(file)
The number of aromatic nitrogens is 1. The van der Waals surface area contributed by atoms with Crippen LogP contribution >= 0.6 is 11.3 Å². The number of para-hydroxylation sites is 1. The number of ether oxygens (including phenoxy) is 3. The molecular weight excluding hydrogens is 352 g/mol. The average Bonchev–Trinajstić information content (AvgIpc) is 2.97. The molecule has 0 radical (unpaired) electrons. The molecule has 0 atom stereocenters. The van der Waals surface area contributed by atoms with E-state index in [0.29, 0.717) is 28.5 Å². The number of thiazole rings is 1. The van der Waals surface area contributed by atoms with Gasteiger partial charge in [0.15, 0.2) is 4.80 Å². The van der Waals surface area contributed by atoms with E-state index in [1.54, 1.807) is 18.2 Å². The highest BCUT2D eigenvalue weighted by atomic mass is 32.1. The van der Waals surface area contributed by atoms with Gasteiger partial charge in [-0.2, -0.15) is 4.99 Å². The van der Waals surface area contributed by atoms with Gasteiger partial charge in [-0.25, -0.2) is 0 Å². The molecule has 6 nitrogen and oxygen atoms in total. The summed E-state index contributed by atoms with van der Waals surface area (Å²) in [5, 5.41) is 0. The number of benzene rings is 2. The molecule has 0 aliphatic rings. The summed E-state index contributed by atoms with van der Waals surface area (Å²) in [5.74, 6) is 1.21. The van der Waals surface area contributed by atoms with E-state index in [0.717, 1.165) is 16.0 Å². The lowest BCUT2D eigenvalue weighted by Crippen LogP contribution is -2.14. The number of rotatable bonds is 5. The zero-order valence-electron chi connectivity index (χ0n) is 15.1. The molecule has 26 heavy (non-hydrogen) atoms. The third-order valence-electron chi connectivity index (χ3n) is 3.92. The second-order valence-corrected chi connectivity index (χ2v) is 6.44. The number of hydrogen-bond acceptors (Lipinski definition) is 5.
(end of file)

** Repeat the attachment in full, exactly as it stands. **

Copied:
The number of aromatic nitrogens is 1. The van der Waals surface area contributed by atoms with Crippen LogP contribution >= 0.6 is 11.3 Å². The number of para-hydroxylation sites is 1. The number of ether oxygens (including phenoxy) is 3. The molecular weight excluding hydrogens is 352 g/mol. The average Bonchev–Trinajstić information content (AvgIpc) is 2.97. The molecule has 0 radical (unpaired) electrons. The molecule has 0 atom stereocenters. The van der Waals surface area contributed by atoms with E-state index in [0.29, 0.717) is 28.5 Å². The number of thiazole rings is 1. The van der Waals surface area contributed by atoms with Gasteiger partial charge in [0.15, 0.2) is 4.80 Å². The van der Waals surface area contributed by atoms with E-state index in [1.54, 1.807) is 18.2 Å². The highest BCUT2D eigenvalue weighted by atomic mass is 32.1. The van der Waals surface area contributed by atoms with Gasteiger partial charge in [-0.2, -0.15) is 4.99 Å². The van der Waals surface area contributed by atoms with Gasteiger partial charge in [-0.25, -0.2) is 0 Å². The molecule has 6 nitrogen and oxygen atoms in total. The summed E-state index contributed by atoms with van der Waals surface area (Å²) in [5, 5.41) is 0. The number of benzene rings is 2. The molecule has 0 aliphatic rings. The summed E-state index contributed by atoms with van der Waals surface area (Å²) in [5.74, 6) is 1.21. The van der Waals surface area contributed by atoms with E-state index in [0.717, 1.165) is 16.0 Å². The lowest BCUT2D eigenvalue weighted by Crippen LogP contribution is -2.14. The number of rotatable bonds is 5. The zero-order valence-electron chi connectivity index (χ0n) is 15.1. The molecule has 26 heavy (non-hydrogen) atoms. The third-order valence-electron chi connectivity index (χ3n) is 3.92. The second-order valence-corrected chi connectivity index (χ2v) is 6.44. The number of hydrogen-bond acceptors (Lipinski definition) is 5.